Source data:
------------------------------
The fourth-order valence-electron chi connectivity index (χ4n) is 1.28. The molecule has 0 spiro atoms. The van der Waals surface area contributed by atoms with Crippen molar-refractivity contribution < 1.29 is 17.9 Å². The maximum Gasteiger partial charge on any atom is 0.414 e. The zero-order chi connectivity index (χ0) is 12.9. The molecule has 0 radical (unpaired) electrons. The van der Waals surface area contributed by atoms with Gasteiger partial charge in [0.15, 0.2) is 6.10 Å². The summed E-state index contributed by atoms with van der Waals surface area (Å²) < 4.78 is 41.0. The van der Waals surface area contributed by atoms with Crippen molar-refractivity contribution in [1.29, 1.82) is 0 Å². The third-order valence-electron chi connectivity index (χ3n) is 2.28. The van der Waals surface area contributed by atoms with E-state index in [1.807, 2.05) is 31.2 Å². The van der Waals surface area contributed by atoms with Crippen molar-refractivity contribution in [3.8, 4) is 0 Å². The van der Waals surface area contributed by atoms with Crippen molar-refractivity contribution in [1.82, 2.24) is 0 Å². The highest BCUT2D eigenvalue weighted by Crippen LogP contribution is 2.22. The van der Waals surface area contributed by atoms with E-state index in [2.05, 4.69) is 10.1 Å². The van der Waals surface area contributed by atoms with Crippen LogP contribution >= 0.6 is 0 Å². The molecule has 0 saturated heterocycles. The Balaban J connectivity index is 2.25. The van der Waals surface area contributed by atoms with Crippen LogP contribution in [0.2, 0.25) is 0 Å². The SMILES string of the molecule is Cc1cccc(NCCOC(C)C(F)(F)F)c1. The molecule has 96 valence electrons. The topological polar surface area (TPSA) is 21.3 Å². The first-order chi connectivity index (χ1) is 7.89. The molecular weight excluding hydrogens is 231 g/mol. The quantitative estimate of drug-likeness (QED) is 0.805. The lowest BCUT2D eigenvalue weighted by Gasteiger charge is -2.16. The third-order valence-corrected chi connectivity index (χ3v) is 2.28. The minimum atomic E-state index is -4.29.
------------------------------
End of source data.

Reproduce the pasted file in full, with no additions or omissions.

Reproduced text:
The fourth-order valence-electron chi connectivity index (χ4n) is 1.28. The molecule has 0 spiro atoms. The van der Waals surface area contributed by atoms with Crippen molar-refractivity contribution < 1.29 is 17.9 Å². The maximum Gasteiger partial charge on any atom is 0.414 e. The zero-order chi connectivity index (χ0) is 12.9. The molecule has 0 radical (unpaired) electrons. The van der Waals surface area contributed by atoms with Gasteiger partial charge in [0.15, 0.2) is 6.10 Å². The summed E-state index contributed by atoms with van der Waals surface area (Å²) < 4.78 is 41.0. The van der Waals surface area contributed by atoms with Crippen molar-refractivity contribution in [1.29, 1.82) is 0 Å². The third-order valence-electron chi connectivity index (χ3n) is 2.28. The van der Waals surface area contributed by atoms with E-state index in [1.807, 2.05) is 31.2 Å². The van der Waals surface area contributed by atoms with Crippen molar-refractivity contribution in [3.8, 4) is 0 Å². The van der Waals surface area contributed by atoms with Crippen molar-refractivity contribution in [1.82, 2.24) is 0 Å². The highest BCUT2D eigenvalue weighted by Crippen LogP contribution is 2.22. The van der Waals surface area contributed by atoms with E-state index in [2.05, 4.69) is 10.1 Å². The van der Waals surface area contributed by atoms with Crippen LogP contribution >= 0.6 is 0 Å². The molecule has 0 saturated heterocycles. The Balaban J connectivity index is 2.25. The van der Waals surface area contributed by atoms with Crippen LogP contribution in [0.2, 0.25) is 0 Å². The SMILES string of the molecule is Cc1cccc(NCCOC(C)C(F)(F)F)c1. The molecule has 96 valence electrons. The topological polar surface area (TPSA) is 21.3 Å². The first-order chi connectivity index (χ1) is 7.89. The molecular weight excluding hydrogens is 231 g/mol. The quantitative estimate of drug-likeness (QED) is 0.805. The lowest BCUT2D eigenvalue weighted by Gasteiger charge is -2.16. The third-order valence-corrected chi connectivity index (χ3v) is 2.28. The minimum atomic E-state index is -4.29.